Your imagination runs wild when you are surrounded by sand into infinity. Yet there are delicate sea shells at my feet. They’re fossilized and date back 80 million years to when this sand sea was under the ocean. You just can’t stretch your mind that much, standing here now in wall-to-wall desert, hundreds of kilometers from the nearest Mediterranean coastline. It’s an enigmatic place, that appears empty on the surface but holds ancient secrets that encourage you to think beyond the mirage of daily life.

Black Desert

Black Desert

Bahariya is the gateway to both the Black and White deserts, that lead off a long straight stretch of asphalt. The hopelessly unexpected Black Desert starts showing its sultry face just outside this oasis town. Low slung sand mountains appear to have been sprinkled with tiny black pebbles, as if a giant hand from above dusted the hills in black basalt. It’s a true moonscape, scorched and surreal.

Crystal Mountain lies a little further along, but you’d drive right past if you didn’t know about it. Quite unobtrusive, the mountain is named for the quartzite crystals that dazzle its slopes. A natural rock arch of glistening crystals leads to a sand path past shining gems encrusted in the rock. The place is said to have spiritual significance and special powers. That may be, but it’s also magnificent in its natural simplicity.

Driving south, the sandscape flattens out as if the hills are slowly being ironed flat. And then the mushroom fields start forming, taller and taller. The formations are other worldly and first appear as strange desert snowmen that have melted a little in the sun. But the sculptures are solid limestone. Once beneath the ocean, now the elements have carved the rocks into earth sculptures that depict whatever the mind chooses to see. If you let your imagination run wild, you will find yourself in a fantastical land of creatures and characters frozen in time. The White Desert completely defies description in its majestic, awe-inspiring beauty. It is a slice of peaceful nirvana on earth.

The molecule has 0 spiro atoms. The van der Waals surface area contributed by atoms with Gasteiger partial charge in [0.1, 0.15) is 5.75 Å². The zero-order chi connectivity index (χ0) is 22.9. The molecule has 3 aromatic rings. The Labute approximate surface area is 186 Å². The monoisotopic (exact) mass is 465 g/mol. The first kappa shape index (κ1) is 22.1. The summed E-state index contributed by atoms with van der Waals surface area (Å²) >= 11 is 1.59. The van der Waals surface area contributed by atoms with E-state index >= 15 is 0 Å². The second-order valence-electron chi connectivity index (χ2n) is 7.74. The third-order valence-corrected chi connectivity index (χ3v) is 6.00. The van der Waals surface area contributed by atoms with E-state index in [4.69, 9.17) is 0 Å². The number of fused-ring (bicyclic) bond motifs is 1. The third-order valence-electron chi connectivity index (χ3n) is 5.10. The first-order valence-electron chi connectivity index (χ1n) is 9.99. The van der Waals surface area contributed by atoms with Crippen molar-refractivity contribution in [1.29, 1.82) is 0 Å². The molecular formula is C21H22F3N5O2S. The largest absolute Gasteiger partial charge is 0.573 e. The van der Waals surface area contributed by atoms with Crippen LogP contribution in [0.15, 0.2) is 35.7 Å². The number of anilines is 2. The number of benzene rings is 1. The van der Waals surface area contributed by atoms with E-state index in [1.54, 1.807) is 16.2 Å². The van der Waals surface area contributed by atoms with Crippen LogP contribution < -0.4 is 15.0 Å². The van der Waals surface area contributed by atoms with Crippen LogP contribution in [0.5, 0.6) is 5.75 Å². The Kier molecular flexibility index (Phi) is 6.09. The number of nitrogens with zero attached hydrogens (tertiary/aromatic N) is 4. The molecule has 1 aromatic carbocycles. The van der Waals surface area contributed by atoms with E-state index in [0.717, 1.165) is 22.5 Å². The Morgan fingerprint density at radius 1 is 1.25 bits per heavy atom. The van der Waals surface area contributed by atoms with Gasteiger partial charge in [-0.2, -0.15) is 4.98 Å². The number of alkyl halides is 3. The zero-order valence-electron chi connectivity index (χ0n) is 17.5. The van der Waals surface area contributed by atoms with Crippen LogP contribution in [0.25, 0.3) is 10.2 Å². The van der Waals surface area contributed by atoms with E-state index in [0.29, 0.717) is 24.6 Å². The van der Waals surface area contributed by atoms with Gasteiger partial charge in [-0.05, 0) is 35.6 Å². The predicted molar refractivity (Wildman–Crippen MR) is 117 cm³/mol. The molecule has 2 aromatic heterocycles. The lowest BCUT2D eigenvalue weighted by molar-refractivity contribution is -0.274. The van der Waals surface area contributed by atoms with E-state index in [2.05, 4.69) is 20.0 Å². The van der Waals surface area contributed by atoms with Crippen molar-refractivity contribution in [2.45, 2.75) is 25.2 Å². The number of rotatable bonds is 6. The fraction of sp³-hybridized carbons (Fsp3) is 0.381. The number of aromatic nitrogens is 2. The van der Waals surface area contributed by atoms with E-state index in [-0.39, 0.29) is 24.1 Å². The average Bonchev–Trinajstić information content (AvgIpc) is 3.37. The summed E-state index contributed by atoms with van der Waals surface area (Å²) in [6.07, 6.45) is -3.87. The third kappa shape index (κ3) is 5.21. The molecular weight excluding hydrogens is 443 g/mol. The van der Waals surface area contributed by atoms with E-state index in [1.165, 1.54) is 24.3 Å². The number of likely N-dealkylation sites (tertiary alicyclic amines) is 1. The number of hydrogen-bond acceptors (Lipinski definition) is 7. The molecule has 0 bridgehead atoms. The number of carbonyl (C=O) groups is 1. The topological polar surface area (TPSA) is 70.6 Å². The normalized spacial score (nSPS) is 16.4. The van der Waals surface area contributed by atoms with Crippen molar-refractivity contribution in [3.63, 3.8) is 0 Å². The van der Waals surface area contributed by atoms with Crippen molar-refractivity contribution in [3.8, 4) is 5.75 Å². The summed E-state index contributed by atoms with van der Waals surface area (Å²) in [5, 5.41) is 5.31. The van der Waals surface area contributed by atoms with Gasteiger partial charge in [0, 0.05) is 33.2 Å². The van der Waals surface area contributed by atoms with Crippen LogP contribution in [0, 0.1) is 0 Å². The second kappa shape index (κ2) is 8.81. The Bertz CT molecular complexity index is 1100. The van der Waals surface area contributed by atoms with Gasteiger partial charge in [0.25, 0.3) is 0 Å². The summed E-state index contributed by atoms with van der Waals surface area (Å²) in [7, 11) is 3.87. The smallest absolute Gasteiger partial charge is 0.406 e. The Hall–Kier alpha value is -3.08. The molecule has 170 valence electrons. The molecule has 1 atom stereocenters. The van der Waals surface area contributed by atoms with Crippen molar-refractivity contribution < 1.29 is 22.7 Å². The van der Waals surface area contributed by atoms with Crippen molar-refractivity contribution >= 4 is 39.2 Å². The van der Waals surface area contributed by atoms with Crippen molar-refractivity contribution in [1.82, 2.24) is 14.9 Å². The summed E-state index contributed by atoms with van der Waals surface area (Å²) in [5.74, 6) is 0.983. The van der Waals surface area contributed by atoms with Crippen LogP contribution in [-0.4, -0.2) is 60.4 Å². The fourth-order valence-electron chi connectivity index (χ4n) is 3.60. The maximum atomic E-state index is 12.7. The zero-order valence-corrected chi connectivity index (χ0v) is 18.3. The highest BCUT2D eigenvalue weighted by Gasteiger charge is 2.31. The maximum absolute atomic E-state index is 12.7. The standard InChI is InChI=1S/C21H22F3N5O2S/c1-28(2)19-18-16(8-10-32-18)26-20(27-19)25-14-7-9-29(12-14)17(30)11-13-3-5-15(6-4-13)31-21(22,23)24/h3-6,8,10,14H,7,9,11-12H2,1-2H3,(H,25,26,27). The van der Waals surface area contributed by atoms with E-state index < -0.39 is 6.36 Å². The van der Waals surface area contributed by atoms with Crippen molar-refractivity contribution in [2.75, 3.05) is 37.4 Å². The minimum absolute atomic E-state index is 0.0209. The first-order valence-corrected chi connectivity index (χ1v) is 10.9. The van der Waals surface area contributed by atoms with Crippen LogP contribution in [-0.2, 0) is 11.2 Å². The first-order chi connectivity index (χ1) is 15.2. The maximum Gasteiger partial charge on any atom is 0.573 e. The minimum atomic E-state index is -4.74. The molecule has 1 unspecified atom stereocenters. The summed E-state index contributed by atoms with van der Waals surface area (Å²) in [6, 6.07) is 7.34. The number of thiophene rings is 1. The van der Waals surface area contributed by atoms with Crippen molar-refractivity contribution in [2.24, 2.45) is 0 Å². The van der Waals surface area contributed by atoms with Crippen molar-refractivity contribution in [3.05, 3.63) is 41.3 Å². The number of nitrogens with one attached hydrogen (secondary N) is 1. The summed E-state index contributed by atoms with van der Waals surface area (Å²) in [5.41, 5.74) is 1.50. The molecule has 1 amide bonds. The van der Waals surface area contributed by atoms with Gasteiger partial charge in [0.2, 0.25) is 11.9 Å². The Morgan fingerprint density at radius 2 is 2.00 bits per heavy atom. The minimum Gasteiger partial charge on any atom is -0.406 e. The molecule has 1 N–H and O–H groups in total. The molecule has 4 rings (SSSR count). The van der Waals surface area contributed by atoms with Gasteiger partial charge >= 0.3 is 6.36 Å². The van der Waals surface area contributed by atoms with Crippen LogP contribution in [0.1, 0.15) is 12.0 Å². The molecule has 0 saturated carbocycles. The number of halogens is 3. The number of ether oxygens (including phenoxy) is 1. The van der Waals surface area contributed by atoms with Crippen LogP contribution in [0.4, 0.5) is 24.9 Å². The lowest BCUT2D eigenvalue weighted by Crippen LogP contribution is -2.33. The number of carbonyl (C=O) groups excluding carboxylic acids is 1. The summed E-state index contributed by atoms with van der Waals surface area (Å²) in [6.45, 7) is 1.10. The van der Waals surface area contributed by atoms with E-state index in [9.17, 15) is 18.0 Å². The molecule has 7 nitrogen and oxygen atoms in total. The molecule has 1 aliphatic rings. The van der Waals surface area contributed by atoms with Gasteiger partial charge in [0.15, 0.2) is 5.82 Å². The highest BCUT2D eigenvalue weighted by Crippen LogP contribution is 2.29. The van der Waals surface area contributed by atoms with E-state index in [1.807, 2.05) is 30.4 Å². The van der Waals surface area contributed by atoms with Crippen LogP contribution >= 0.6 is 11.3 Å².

Sleeping under a star-spangled sky, on a desert floor of sand is unforgettable. Surrounded by ice white rock sculptures that glow under the full moon, is almost ethereal. Sure, you can sleep in a tent if you choose, but that would shut out the stars. In the pure desert air, every heavenly body is brighter and whiter, and every sound is amplified. There’s a sense of being fully present, of what’s important and what not. And tonight, sleep is a very distant thought. Lying flat on the sand staring straight up to heaven has got to be the ultimate natural theatre. This is a million star hotel. And the experience is too precious to sleep through.

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One Comment

  1. Ooh, the White Desert looks and sounds wonderful. I love deserts and can’t understand why some people think they’re “empty”. “So quiet you can hear your heart beat” – magical.